I have actually two issues, but lets resolve the primary issue first as I believe the other is easier to address.

I have a fixed position div on the left side of the scroll for a menu. Right side is a standard div that scrolls properly. The issue is that when the browser view-port is too small to see the entire menu.. there is no way to get it to scroll that I can find (at least not with css). I've tried using different overflows in css, but nothing makes the div scroll. The div that contains the menu is set to min-height:100% and position:fixed.. both attributes I need to keep.

The div containing the menu is inside another wrapper div that is positioned absolutely and height set to 100%.

How can I get it to scroll vertically if the content is too tall for the div?

That leads me to the other issue, that i don't want a scroll bar to display.. but I think I may already have an answer to that (only it doesn't work yet because I can't get the div to scroll to begin with).

Any solutions? Perhaps javascript is needed? (of which i know little about)

JS Fiddle Example

and the relevant code that is causing the issue (since posting the whole thing in here is waaay too long):

.fixed-content {

Also tried adding height:100% as well just to see if that was an issue but it didn't work either... nor did a fixed height, such as 600px.

  • Please post a jsfiddle with the html and css you are currently using so we can see the issue. Thanks! – mchail Apr 18 '13 at 23:31
  • 3
    have you tried overflow: auto; ? – Dan Apr 18 '13 at 23:32
  • Yes overflow:auto or overflow-y:scroll or overflow:scroll all don't allow the fixed div to scroll. – TCD Factory Apr 18 '13 at 23:39
  • The reason for scrolling to be needed is if a div has TOO MUCH content in its defined lengths. If the browser view port shrinks that would not cause the div to force a scrolling action anyway. – Dan Apr 18 '13 at 23:47
  • Can't post a JSfiddle and html/css because it's just waaay too long and they don't let you post a JSfiddle link without the code. :( I posted just the piece of code that doesn't seem to be helping the div scroll.. and the link to the entire thing. – TCD Factory Apr 18 '13 at 23:55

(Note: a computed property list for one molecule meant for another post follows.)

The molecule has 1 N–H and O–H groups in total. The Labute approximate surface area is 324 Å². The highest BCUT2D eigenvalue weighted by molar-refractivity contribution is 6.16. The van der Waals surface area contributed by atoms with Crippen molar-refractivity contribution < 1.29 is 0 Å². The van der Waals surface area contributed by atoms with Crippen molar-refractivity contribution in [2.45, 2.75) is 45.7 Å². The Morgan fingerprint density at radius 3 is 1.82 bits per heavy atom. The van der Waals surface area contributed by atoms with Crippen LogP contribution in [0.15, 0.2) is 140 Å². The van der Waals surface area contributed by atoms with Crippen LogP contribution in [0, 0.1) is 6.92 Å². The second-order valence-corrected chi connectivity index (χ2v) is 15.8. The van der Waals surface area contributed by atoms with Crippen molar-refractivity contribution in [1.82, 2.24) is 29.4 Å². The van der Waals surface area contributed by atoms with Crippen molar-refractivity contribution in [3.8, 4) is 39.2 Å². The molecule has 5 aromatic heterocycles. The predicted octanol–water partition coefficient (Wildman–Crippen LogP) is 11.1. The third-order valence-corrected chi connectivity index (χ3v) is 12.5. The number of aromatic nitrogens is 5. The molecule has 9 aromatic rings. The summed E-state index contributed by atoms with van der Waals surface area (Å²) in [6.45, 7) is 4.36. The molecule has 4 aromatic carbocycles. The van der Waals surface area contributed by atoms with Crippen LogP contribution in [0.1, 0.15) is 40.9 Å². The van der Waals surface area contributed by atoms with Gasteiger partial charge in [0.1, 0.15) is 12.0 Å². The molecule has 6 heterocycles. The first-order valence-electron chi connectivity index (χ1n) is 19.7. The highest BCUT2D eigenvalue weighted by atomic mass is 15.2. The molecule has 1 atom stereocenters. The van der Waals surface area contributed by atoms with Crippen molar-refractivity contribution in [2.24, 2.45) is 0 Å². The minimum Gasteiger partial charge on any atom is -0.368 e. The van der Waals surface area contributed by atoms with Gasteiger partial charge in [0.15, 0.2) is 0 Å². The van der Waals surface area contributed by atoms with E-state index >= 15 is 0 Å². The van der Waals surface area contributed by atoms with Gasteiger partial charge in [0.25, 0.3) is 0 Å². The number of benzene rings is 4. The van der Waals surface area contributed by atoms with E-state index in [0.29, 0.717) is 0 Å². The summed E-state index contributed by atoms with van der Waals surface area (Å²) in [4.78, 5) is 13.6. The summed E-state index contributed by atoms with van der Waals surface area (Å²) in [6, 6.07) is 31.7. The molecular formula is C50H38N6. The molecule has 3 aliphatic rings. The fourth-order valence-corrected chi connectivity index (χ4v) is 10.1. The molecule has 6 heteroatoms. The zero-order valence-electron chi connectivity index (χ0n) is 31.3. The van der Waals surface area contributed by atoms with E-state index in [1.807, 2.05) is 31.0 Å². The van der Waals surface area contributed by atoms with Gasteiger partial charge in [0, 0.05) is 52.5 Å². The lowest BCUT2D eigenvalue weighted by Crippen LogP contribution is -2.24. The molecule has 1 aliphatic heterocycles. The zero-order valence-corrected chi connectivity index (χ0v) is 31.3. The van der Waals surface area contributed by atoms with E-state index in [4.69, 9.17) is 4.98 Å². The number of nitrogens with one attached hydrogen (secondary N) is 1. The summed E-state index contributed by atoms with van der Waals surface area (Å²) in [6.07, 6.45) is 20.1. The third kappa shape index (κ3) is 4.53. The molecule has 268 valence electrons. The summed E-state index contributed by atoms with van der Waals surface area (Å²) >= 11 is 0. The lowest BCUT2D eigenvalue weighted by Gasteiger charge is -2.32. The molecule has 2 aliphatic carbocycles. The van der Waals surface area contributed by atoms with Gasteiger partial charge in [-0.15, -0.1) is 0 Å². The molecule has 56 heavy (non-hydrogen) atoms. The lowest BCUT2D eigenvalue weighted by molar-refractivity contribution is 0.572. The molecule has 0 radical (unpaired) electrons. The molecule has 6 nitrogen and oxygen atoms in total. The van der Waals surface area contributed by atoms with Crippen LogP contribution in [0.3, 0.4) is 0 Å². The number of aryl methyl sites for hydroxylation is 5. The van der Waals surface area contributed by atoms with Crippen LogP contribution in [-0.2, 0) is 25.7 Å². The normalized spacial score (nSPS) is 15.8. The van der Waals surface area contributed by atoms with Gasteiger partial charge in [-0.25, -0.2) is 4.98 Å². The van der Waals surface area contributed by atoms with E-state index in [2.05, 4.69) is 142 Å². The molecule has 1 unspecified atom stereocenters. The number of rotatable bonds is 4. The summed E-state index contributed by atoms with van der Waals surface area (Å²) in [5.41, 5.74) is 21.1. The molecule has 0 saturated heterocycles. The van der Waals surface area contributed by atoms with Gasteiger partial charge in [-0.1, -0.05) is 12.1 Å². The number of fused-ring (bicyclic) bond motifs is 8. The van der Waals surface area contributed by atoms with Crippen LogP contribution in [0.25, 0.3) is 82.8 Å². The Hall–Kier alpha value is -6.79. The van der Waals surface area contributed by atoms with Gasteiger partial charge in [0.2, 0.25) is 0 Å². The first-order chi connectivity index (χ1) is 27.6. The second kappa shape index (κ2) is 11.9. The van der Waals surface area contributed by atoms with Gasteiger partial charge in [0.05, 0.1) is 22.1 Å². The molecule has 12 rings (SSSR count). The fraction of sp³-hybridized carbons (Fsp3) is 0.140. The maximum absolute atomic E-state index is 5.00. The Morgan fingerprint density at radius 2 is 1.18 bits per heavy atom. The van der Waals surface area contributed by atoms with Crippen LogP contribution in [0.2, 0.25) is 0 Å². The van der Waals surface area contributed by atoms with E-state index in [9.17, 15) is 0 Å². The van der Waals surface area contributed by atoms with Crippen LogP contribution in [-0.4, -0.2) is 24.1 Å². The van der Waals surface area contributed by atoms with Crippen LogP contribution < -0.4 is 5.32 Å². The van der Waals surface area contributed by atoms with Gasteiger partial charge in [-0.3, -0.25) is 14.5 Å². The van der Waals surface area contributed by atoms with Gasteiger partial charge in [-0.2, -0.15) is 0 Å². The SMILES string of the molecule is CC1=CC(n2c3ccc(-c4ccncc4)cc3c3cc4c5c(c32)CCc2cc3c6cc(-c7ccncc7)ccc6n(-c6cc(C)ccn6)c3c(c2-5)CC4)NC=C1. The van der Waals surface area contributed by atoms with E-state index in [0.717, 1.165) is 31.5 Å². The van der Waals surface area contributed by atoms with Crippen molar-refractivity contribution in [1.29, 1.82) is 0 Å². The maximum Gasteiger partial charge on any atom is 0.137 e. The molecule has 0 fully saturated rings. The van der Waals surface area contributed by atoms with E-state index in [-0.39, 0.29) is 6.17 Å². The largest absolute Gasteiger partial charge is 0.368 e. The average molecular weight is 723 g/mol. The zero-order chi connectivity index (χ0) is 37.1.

The problem with using height:100% is that it will be 100% of the page instead of 100% of the window (as you would probably expect it to be). This will cause the problem that you're seeing, because the non-fixed content is long enough to include the fixed content with 100% height without requiring a scroll bar. The browser doesn't know/care that you can't actually scroll that bar down to see it

You can use fixed to accomplish what you're trying to do.

.fixed-content {
    top: 0;

This fork of your fiddle shows my fix: http://jsfiddle.net/strider820/84AsW/1/

  • Worked. I needed this for an adaptation of a Codrops article. Some might need to use left and right set to 0 also. Thank a lot, luck – Santiago Baigorria Oct 14 '13 at 18:56
  • 18
    If you set "overflow-y" to auto, the scroll bar will disappear when the content is within the viewport. In other words, if it doesn't overflow, there will be no scroll bar and when it does overflow, there will be a scrollbar. – train Mar 9 '14 at 19:22
  • Correct. I was just using his css and fixing what was truly broken. He seemed to already have the answer to that bit in his question, though. – strider820 Mar 17 '14 at 23:19
  • 2
    worked! great solution. I still don't get the bottom:0 part.. could u explain pls?? – Gianluca Ghettini May 30 '16 at 22:22
  • 4
    Adding top:0 and bottom:0 while leaving out height in a position fixed element causes the browser to stretch the element to make the top be at 0 and the bottom be at 0. – strider820 Dec 7 '16 at 21:21

Here are both fixes.

First, regarding the fixed sidebar, you need to give it a height for it to overflow:

HTML Code:

<div id="sidebar">Menu</div>
<div id="content">Text</div>

CSS Code:

body {font:76%/150% Arial, Helvetica, sans-serif; color:#666; width:100%; height:100%;}
#sidebar {position:fixed; top:0; left:0; width:20%; height:100%; background:#EEE; overflow:auto;}
#content {width:80%; padding-left:20%;}

@media screen and (max-height:200px){
    #sidebar {color:blue; font-size:50%;}

Live example: http://jsfiddle.net/RWxGX/3/

It's impossible NOT to get a scroll bar if your content overflows the height of the div. That's why I've added a media query for screen height. Maybe you can adjust your styles for short screen sizes so the scroll doesn't need to appear.

Cheers, Ignacio

  • See the JSFiddle example I posted. You will see the issue. – TCD Factory Apr 19 '13 at 0:01
  • This doesn't work in older browsers, such as Mobile Safari for iOS 4.2 – mheavers Apr 30 '13 at 15:21

Generally speaking, fixed section should be set with width, height and top, bottom properties, otherwise it won't recognise its size and position.

If the used box is direct child for body and has neighbours, then it makes sense to check z-index and top, left properties, since they could overlap each other, which might affect your mouse hover while scrolling the content.

Here is the solution for a content box (a direct child of body tag) which is commonly used along with mobile navigation.

.fixed-content {
    position: fixed;
    top: 0;

    width: 100vw; /* viewport width */
    height: 100vh; /* viewport height */
    overflow-y: scroll;
    overflow-x: hidden;

Hope it helps anybody. Thank you!


Leaving an answer for anyone looking to do something similar but in a horizontal direction, like I wanted to.

Tweaking @strider820's answer like below will do the magic:

.fixed-content {        //comments showing what I replaced.
    left:0;             //top: 0;
    right:0;            //bottom:0;
    overflow-y:hidden;  //overflow-y:scroll;
    overflow-x:auto;    //overflow-x:hidden;

That's it. Also check this comment where @train explained using overflow:auto over overflow:scroll.

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